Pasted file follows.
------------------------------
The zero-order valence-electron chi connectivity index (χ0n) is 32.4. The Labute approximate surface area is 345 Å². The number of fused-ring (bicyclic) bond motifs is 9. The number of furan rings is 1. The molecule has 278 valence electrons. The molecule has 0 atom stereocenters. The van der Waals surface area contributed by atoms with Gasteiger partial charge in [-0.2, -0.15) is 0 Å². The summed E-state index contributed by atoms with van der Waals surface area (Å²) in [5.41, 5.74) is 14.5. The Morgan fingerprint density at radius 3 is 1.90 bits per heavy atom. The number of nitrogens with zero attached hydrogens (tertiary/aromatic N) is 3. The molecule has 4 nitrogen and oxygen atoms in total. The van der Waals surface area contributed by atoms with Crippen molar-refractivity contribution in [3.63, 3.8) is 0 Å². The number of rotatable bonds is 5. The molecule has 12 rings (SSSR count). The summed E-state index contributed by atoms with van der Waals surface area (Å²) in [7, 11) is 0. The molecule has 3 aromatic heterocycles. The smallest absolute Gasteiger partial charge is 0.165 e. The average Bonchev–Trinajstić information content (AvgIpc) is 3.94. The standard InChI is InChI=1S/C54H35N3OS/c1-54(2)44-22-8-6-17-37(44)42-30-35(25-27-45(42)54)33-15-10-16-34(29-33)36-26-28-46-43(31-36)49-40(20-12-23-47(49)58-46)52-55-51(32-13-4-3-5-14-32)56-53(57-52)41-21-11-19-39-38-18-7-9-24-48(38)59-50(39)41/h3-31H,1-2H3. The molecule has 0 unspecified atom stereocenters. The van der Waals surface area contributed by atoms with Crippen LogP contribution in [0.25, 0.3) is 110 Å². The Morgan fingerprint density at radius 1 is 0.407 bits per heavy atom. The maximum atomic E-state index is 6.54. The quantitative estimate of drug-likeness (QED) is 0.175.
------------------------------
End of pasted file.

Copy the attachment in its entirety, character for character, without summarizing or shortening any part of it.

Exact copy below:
The zero-order valence-electron chi connectivity index (χ0n) is 32.4. The Labute approximate surface area is 345 Å². The number of fused-ring (bicyclic) bond motifs is 9. The number of furan rings is 1. The molecule has 278 valence electrons. The molecule has 0 atom stereocenters. The van der Waals surface area contributed by atoms with Gasteiger partial charge in [-0.2, -0.15) is 0 Å². The summed E-state index contributed by atoms with van der Waals surface area (Å²) in [5.41, 5.74) is 14.5. The Morgan fingerprint density at radius 3 is 1.90 bits per heavy atom. The number of nitrogens with zero attached hydrogens (tertiary/aromatic N) is 3. The molecule has 4 nitrogen and oxygen atoms in total. The van der Waals surface area contributed by atoms with Crippen molar-refractivity contribution in [3.63, 3.8) is 0 Å². The number of rotatable bonds is 5. The molecule has 12 rings (SSSR count). The summed E-state index contributed by atoms with van der Waals surface area (Å²) in [7, 11) is 0. The molecule has 3 aromatic heterocycles. The smallest absolute Gasteiger partial charge is 0.165 e. The average Bonchev–Trinajstić information content (AvgIpc) is 3.94. The standard InChI is InChI=1S/C54H35N3OS/c1-54(2)44-22-8-6-17-37(44)42-30-35(25-27-45(42)54)33-15-10-16-34(29-33)36-26-28-46-43(31-36)49-40(20-12-23-47(49)58-46)52-55-51(32-13-4-3-5-14-32)56-53(57-52)41-21-11-19-39-38-18-7-9-24-48(38)59-50(39)41/h3-31H,1-2H3. The molecule has 0 unspecified atom stereocenters. The van der Waals surface area contributed by atoms with Crippen LogP contribution in [0.25, 0.3) is 110 Å². The Morgan fingerprint density at radius 1 is 0.407 bits per heavy atom. The maximum atomic E-state index is 6.54. The quantitative estimate of drug-likeness (QED) is 0.175.